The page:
“Do this in memory of Me.”

Every people have a history. Every family have a treasured past. Every person has a story. Something they treasure which reminds them of something about them as a people, a family and a person; some memorials that recall their history. The British War Museum and the National Gallery, among so many others, tell the story of the struggles of Britain as a nation and of the English people, but more than that they are veritable monuments that connect the future generation to their past: their struggles, developments or evolutions and achievements, lest they forget who they are. These memorials and monuments are constant reminders to the next generation so that they never forget who they are and where they have come from. Tonight we celebrate our memorial as Christians – The Lord’s Last Supper. Lest we forget

In the First Reading (Exodus 12: 1-8, 11-14) God instructs Moses on the celebration of the memorial of the Passover: “… it is a Passover in honour of the Lord … This day is to be a day of remembrance for you, and you must celebrate it as a feast in the Lord’s honour. For all generations you are to declare a day of festival, forever.” This was a memorial which the Jewish people had to celebrate every year to recall how God saved them from slavery in Egypt, constituted them as a people, formed them as a nation, made them His own people and He their God. In this way they were to be constantly reminded, year in year out of their history, lest they forget who they are.

In the Second Reading (1 Corinthians 11: 23-26) St. Paul tells us about the institution of the new memorial, the memorial of the New Covenant. Here we learn how to commemorate our deliverance from slavery of sin and death to a new life of grace through the Death and Resurrection of Jesus Christ. In the context of the Passover, the Lord Jesus took bread and said “This is My Body.” And similarly, He took the cup and said “This is My Blood, the Blood of the New Covenant.” Then He commanded: “Do this as a memorial of Me.” Lest you forget who you are – a people loved and redeemed by the Blood of the Lamb.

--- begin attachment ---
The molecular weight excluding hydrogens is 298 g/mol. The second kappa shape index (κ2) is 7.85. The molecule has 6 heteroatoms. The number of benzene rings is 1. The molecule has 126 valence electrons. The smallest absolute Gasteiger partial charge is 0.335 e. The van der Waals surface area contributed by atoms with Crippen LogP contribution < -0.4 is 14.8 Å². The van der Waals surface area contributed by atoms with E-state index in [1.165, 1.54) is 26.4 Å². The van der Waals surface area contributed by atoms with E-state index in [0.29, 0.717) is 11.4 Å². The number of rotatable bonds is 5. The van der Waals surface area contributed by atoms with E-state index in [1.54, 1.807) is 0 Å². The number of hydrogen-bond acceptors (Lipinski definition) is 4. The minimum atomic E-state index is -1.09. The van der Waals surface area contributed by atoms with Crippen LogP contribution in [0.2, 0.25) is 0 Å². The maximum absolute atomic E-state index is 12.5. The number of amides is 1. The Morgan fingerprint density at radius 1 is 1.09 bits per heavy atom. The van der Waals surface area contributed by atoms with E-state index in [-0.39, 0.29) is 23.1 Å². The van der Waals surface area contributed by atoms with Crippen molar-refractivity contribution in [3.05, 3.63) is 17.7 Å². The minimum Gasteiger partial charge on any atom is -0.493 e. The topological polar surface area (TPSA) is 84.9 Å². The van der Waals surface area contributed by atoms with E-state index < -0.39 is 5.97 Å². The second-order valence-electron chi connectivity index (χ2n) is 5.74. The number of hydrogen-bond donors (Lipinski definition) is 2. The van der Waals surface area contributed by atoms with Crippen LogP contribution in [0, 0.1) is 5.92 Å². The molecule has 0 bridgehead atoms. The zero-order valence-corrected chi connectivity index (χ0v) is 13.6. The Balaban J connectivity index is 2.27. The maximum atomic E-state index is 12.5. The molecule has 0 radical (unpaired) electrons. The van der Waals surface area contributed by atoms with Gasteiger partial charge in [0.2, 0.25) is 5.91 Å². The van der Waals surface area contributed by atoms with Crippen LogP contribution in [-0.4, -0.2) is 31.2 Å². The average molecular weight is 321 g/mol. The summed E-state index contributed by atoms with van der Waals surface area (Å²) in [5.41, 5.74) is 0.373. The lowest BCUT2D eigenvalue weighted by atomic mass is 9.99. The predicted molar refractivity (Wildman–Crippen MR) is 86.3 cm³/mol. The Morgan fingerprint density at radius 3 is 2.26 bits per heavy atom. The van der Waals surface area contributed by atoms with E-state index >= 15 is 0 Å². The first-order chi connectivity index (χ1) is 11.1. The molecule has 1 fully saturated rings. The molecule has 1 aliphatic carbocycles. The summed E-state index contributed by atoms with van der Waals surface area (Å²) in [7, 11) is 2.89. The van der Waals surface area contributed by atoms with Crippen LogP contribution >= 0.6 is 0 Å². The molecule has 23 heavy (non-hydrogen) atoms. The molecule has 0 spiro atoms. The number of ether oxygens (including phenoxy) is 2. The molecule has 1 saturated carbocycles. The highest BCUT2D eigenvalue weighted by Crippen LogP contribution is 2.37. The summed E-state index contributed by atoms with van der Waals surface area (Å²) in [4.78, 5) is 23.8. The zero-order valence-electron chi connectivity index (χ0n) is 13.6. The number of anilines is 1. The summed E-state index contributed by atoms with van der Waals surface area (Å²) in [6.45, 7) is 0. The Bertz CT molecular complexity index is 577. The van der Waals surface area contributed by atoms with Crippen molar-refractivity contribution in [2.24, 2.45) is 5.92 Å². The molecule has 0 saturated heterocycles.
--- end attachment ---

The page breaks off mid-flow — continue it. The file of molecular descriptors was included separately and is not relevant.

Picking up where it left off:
Dear friends, unlike the Passover, the Eucharist is not just a remembrance. It is a continuation of our salvation; it is our participation in the mystery of our redemption. This is what our liturgical celebrations mean that when the Church celebrates the Eucharist, the “fount and summit” of our worship, our redemption is made present. For as it were Christ is sacramentally and physically present in the Eucharist every time it is celebrated. Remember He said: “This is My Body. This is My Blood.” And then commanded us: “Do this in memory of Me.”

Jesus knew it would be all too easy for us to forget Him especially in our world of today, where a huge indifference has enveloped us and many hearts have become cold to the things of God. Jesus knew it would be easy for us forget His love for us when things do not work out for us the way we would like them to. In our world ravaged by wars and conflicts; discriminations and divisions; injustices and inequalities; displacements and abandonment; Jesus knew it would be all to easy for us to forget Him. And so He commands us: “Do this as a memorial of Me”, lest you forget who you are – a people redeemed by his Blood.

Tonight as we reenact one of Jesus’ many humbling actions – the Washing of the Feet of His disciples. The act of washing of the feet was the duty of a slave or servant at the time of Jesus. Think of the dust on the roads at the time of Jesus; remember that there were no shoes to cover the feet. So they were really dirty and filthy. Here Jesus lived out His teaching: “The greatest among you must be your servant.” “I have come, not to be served but to serve” This was more than an act of serving; it was a profound expression of His love for us. That He will accept us in our dirt and filth and wash us clean with His Blood so that we become more like Him. Whose feet are we called to wash? In what ways can we stoop down to express our love for God through our neighbours? This is what we are called to do lest we forget who we are.

 As we adore the Lord in the Blessed Eucharist tonight, let the words of the ancient Catholic Prayer – O Sacrament most holy; O sacrament divine. All praise and all thanksgiving, be every moment Thine – echo in our hearts to arouse a deeper love for Him who shed His Blood for us. This way we will always remember who we are – a people redeemed by the Blood of the Lamb.